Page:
phentermine, Adipex-P, Fastin, Obenix, Oby-Trim
Omudhome Ogbru, PharmD
Omudhome Ogbru, PharmD
Dr. Ogbru received his Doctorate in Pharmacy from the University of the Pacific School of Pharmacy in 1995. He completed a Pharmacy Practice Residency at the University of Arizona/University Medical Center in 1996. He was a Professor of Pharmacy Practice and a Regional Clerkship Coordinator for the University of the Pacific School of Pharmacy from 1996-99.
Medical and Pharmacy Editor:
GENERIC NAME: phentermine
BRAND NAMES: Adipex-P, Obenix, Oby-Trim
DRUG CLASS AND MECHANISM: Phentermine is a drug that suppresses appetite. Its exact mechanism of action is unknown. It probably decreases appetite by acting on centers in the brain that control appetite. Phentermine is similar to amphetamine. It stimulates the nervous system, elevates blood pressure, and increases heart rate.
GENERIC AVAILABLE: Yes
PREPARATIONS: Tablets: 30 and 37.5mg.
STORAGE: Phentermine should be stored in a tight container at room temperature.
PRESCRIBED FOR: Phentermine is combined with diet and exercise for the short-term treatment of obesity in individuals with a body mass index greater than or equal to 30 kg/m2 or greater than or equal to 27 kg/m2 with risk factors for heart disease. Phentermine should not be combined with other weight loss agents. The combination of phentermine and fenfluramine (FEN-PHEN) is associated with serious heart problems. Fenfluramine is no longer available in the United States.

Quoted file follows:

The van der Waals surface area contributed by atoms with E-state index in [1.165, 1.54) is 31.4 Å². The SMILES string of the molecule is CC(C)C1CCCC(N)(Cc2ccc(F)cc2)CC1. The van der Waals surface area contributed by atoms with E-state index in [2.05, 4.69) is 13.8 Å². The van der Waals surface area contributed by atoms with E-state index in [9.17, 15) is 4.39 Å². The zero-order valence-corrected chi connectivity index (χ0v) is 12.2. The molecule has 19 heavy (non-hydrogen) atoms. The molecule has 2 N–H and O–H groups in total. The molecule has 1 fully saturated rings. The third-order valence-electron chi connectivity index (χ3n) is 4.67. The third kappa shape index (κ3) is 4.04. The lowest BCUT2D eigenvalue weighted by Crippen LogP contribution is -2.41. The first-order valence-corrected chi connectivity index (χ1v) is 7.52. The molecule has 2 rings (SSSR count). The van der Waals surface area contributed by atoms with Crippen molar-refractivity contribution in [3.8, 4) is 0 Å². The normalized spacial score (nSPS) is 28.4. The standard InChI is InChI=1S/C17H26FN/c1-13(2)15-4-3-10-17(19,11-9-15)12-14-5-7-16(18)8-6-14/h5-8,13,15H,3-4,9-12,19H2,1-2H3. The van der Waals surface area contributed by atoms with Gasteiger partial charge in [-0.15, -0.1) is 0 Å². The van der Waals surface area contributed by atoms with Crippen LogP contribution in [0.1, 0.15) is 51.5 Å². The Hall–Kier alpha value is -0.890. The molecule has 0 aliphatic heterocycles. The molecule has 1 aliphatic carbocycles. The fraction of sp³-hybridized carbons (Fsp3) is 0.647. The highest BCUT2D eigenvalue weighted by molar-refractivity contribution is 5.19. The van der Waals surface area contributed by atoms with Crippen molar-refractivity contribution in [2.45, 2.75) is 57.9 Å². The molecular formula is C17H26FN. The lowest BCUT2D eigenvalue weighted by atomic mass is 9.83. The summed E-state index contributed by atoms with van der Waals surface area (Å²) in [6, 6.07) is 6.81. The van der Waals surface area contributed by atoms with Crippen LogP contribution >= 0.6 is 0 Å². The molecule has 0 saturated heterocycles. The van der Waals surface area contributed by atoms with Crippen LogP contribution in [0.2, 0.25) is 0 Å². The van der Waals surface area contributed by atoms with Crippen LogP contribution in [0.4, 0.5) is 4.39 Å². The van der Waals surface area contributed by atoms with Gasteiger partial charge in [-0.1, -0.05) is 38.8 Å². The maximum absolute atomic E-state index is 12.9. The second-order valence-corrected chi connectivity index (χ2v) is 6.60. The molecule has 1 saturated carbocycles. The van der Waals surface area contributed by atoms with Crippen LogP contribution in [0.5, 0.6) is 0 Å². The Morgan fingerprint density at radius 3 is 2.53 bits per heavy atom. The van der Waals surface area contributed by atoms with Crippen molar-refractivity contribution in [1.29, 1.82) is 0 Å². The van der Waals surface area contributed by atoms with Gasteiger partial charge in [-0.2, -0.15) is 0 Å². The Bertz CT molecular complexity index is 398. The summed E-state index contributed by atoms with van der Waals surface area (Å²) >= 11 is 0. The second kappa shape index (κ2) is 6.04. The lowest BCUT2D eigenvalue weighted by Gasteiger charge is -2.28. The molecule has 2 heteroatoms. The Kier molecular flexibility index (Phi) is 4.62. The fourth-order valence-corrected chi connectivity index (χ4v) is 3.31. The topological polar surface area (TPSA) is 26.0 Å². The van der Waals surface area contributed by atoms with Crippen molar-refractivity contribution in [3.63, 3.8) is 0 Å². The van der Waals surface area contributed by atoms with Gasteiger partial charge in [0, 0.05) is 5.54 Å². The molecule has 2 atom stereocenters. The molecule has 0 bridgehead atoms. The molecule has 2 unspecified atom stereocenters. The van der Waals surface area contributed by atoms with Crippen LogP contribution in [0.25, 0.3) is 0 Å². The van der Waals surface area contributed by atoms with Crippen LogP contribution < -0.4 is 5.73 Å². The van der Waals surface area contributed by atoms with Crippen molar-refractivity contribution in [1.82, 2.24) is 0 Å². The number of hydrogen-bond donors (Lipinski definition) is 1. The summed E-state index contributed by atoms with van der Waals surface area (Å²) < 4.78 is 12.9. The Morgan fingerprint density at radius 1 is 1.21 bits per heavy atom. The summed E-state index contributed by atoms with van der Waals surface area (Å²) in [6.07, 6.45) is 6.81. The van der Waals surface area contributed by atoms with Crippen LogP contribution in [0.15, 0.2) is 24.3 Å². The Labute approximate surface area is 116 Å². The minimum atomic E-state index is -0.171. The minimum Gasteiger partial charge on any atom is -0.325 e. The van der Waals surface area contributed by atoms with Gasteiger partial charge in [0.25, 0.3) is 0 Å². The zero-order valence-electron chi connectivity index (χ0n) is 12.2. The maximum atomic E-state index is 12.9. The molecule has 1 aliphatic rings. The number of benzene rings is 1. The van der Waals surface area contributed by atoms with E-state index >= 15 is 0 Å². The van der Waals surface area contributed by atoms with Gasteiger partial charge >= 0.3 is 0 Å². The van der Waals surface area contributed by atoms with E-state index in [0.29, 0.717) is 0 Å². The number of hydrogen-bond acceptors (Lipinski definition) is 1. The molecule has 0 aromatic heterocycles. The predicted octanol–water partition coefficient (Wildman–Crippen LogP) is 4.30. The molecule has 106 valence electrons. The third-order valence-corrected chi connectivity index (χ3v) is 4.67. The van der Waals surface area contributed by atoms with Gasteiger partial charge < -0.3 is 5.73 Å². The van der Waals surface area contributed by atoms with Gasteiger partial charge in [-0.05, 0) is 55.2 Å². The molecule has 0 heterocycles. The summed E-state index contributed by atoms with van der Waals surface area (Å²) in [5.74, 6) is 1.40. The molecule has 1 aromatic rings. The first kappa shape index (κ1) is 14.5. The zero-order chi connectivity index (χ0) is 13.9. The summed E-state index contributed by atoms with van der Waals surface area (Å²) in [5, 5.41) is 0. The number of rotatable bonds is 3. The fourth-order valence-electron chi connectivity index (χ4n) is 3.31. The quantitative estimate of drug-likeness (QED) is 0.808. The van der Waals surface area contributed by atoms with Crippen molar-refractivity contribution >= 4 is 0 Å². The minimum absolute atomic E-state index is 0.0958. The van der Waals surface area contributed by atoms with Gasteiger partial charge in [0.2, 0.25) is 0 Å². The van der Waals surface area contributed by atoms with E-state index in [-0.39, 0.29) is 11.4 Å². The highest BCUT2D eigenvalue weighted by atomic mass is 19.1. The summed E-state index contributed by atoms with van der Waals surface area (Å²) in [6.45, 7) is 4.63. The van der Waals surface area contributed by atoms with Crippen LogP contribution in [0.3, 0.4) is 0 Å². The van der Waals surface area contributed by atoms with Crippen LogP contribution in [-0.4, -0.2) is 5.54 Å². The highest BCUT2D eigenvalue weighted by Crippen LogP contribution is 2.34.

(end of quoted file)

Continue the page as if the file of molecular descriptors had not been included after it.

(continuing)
DOSING: The recommended dose is 30 mg once daily about 2 hours after breakfast. Evening doses should be avoided because phentermine causes insomnia.
DRUG INTERACTIONS: Phentermine is similar to amphetamine and may share some of the interactions associated with amphetamines. Combining phentermine with tricyclic antidepressants [for example, amitriptyline (Elavil, Endep)] or monoamine oxidase inhibitors (for example, tranylcypromine) may result in high blood pressure and other serious reactions because of elevated serotonin levels in the blood.
PREGNANCY: Use of phentermine during pregnancy has not been adequately evaluated.
NURSING MOTHERS: It is not known whether phentermine is excreted in human breast milk.
SIDE EFFECTS: Side effects of phentermine include nausea, vomiting, diarrhea, dry mouth, constipation, an unpleasant taste, hives, impotence, palpitations, high blood pressure, and fast heart rates (palpitations). Central nervous system side effects include hyperactivity, insomnia, restlessness, tremor, and dizziness. Phentermine, especially when combined with fenfluramine, has been associated with high pressures in the pulmonary arteries (pulmonary hypertension) and defects in heart valves, both serious complications. Physical and psychological dependence may occur with the long-term use of phentermine. A withdrawal reaction, which includes excessive drowsiness, fatigue, tremors and depression may occur after prolonged use.
Reference: FDA Prescribing Information
Last Editorial Review: 8/28/2007
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